This article was published in Australian Dictionary of Biography, Volume 9, (MUP), 1983
This is a shared entry with James Kenniff
Patrick Kenniff (1863-1903) and James (1869?-1940), cattle duffers, were sons of Irish-born James Kenniff, selector, and his wife Mary, née Stapleton. Patrick was born at Main Creek, near Dungog, New South Wales, on 28 September 1863. James's birth was not registered. After convictions for stock stealing in northern New South Wales, they overlanded in 1891 with their father to the Springsure district of Queensland, being joined later by their younger brothers Thomas and John. Living by bush work, they also raced horses and opened books on the local race meetings.
Moving to the Upper Warrego in 1893, they occupied blocks in the Hoganthulla and Killarney resumptions and later the Ralph block which adjoined William Collins and Sons' Carnarvon-Babbiloora consolidation. With convicted cattle duffers Thomas Stapleton, John and Richard Riley and others, they launched a reign of 'mild terror' from their base on Ralph, stealing cattle from Carnarvon and other neighbouring stations. During this period both brothers served prison terms. When neighbouring cattlemen protested, the government terminated the Kenniffs' lease of the Ralph block and established the Upper Warrego police station thereon.
The Kenniffs now assumed a more truculent attitude, riding armed through the district, and moved their base across the Dividing Range to Lethbridge's Pocket. They developed a special animosity towards the manager of Carnarvon, Albert Christian Dahlke.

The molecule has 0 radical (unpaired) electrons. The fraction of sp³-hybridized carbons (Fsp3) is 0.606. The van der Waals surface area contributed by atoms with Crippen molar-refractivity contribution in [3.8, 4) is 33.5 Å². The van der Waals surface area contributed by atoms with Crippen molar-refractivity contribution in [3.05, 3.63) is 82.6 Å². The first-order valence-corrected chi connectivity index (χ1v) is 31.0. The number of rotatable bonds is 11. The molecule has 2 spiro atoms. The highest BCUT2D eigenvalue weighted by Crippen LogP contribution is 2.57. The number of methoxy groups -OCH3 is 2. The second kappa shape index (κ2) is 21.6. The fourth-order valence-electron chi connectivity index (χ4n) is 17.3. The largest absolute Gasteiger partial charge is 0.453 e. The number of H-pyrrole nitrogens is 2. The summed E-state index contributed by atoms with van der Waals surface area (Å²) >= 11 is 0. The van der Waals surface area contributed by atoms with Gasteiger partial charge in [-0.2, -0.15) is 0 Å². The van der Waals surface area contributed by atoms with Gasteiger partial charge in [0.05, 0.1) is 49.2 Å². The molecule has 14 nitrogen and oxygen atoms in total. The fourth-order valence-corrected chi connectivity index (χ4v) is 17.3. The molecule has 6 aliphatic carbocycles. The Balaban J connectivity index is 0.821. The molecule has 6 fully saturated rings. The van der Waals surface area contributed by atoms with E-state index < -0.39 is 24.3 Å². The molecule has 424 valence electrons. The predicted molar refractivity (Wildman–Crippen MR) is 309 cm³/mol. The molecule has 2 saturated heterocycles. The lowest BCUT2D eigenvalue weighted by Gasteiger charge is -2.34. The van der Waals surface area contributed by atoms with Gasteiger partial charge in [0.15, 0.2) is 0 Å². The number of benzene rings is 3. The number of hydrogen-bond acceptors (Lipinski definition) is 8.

When the charred remains of Dahlke and Constable George Doyle of the Upper Warrego police station, who had set out during Easter 1902 to arrest the Kenniffs for horse-stealing, were found in Lethbridge's Pocket, strong suspicion fell on Patrick and James Kenniff. Although he did not see the actual murders, Doyle's Aboriginal tracker, Sam Johnson, heard shooting and when he neared the arrest scene the Kenniffs pursued him, but he escaped. Despite a reward of £1000 and a large police manhunt, they were not taken until 23 June at Arrest Creek, south of Mitchell.
Chief Justice Sir Samuel Griffith presided over the trial in Brisbane. Found guilty of wilful murder, both prisoners were sentenced to death but execution was deferred, pending an appeal. Even before the trial there was much public sympathy for the Kenniffs. This was partly a manifestation of public discontent with unemployment and a drought, and partly a revival of the old antipathy between squatter and cockatoo farmer among New South Wales expatriates. The appeal, financed by funds contributed by supporters, was dismissed by a full bench of the Supreme Court; the only dissenter was Mr Justice Real who was not convinced of James's guilt. Patrick was executed on 12 January 1903 and buried in South Brisbane cemetery with Catholic rites; the sentence of James was commuted to life imprisonment.
Exacerbated by sectarianism, public controversy over the case gave a strong impetus to moves for the abolition of capital punishment in Queensland. Sympathy for the Kenniffs was greatly stimulated by the appearance of two ballads, 'The Kenniffs' and 'The hanging of Paddy Kenniff'. James eventually served only twelve years. After working on cattle-stations in the north-west he fossicked in the ranges north of Charters Towers and died there of cancer on 8 October 1940. He was buried in Charters Towers cemetery.
Grenfell Heap, 'Kenniff, Patrick (1863–1903)', Australian Dictionary of Biography, National Centre of Biography, Australian National University, http://adb.anu.edu.au/biography/kenniff-patrick-6932/text12027, published first in hardcopy 1983, accessed online 29 May 2016.
This article was first published in hardcopy in Australian Dictionary of Biography, Volume 9, (MUP), 1983